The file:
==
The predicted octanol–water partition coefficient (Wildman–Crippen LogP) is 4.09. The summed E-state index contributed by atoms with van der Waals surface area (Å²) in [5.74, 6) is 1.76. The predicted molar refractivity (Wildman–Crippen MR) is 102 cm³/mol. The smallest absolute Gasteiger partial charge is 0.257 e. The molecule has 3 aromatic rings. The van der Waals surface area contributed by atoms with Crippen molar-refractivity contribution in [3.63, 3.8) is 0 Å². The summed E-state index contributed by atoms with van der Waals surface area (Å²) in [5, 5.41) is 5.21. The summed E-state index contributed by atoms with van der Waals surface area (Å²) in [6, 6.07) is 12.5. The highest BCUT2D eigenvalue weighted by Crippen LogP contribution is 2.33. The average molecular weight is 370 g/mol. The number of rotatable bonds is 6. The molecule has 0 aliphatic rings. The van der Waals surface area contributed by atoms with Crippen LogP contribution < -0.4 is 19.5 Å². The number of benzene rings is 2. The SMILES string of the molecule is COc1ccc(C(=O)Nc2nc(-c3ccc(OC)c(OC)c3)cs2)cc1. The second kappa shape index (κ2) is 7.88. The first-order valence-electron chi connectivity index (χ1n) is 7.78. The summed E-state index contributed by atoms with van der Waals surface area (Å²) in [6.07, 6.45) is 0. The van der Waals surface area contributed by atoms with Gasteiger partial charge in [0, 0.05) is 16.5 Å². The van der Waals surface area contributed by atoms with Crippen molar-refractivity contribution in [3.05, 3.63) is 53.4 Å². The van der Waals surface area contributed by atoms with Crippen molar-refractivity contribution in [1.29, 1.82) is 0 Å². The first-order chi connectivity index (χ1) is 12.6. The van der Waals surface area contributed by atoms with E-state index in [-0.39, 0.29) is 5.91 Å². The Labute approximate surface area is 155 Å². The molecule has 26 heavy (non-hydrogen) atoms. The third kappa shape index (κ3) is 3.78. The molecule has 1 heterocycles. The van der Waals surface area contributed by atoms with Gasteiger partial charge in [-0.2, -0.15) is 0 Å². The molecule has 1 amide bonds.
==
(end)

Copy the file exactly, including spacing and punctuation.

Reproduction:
The predicted octanol–water partition coefficient (Wildman–Crippen LogP) is 4.09. The summed E-state index contributed by atoms with van der Waals surface area (Å²) in [5.74, 6) is 1.76. The predicted molar refractivity (Wildman–Crippen MR) is 102 cm³/mol. The smallest absolute Gasteiger partial charge is 0.257 e. The molecule has 3 aromatic rings. The van der Waals surface area contributed by atoms with Crippen molar-refractivity contribution in [3.63, 3.8) is 0 Å². The summed E-state index contributed by atoms with van der Waals surface area (Å²) in [5, 5.41) is 5.21. The summed E-state index contributed by atoms with van der Waals surface area (Å²) in [6, 6.07) is 12.5. The highest BCUT2D eigenvalue weighted by Crippen LogP contribution is 2.33. The average molecular weight is 370 g/mol. The number of rotatable bonds is 6. The molecule has 0 aliphatic rings. The van der Waals surface area contributed by atoms with Crippen LogP contribution < -0.4 is 19.5 Å². The number of benzene rings is 2. The SMILES string of the molecule is COc1ccc(C(=O)Nc2nc(-c3ccc(OC)c(OC)c3)cs2)cc1. The second kappa shape index (κ2) is 7.88. The first-order valence-electron chi connectivity index (χ1n) is 7.78. The summed E-state index contributed by atoms with van der Waals surface area (Å²) in [6.07, 6.45) is 0. The van der Waals surface area contributed by atoms with Gasteiger partial charge in [0, 0.05) is 16.5 Å². The van der Waals surface area contributed by atoms with Crippen molar-refractivity contribution in [3.05, 3.63) is 53.4 Å². The van der Waals surface area contributed by atoms with Crippen molar-refractivity contribution in [1.29, 1.82) is 0 Å². The first-order chi connectivity index (χ1) is 12.6. The van der Waals surface area contributed by atoms with E-state index in [-0.39, 0.29) is 5.91 Å². The Labute approximate surface area is 155 Å². The molecule has 26 heavy (non-hydrogen) atoms. The third kappa shape index (κ3) is 3.78. The molecule has 1 heterocycles. The van der Waals surface area contributed by atoms with Gasteiger partial charge in [-0.2, -0.15) is 0 Å². The molecule has 1 amide bonds.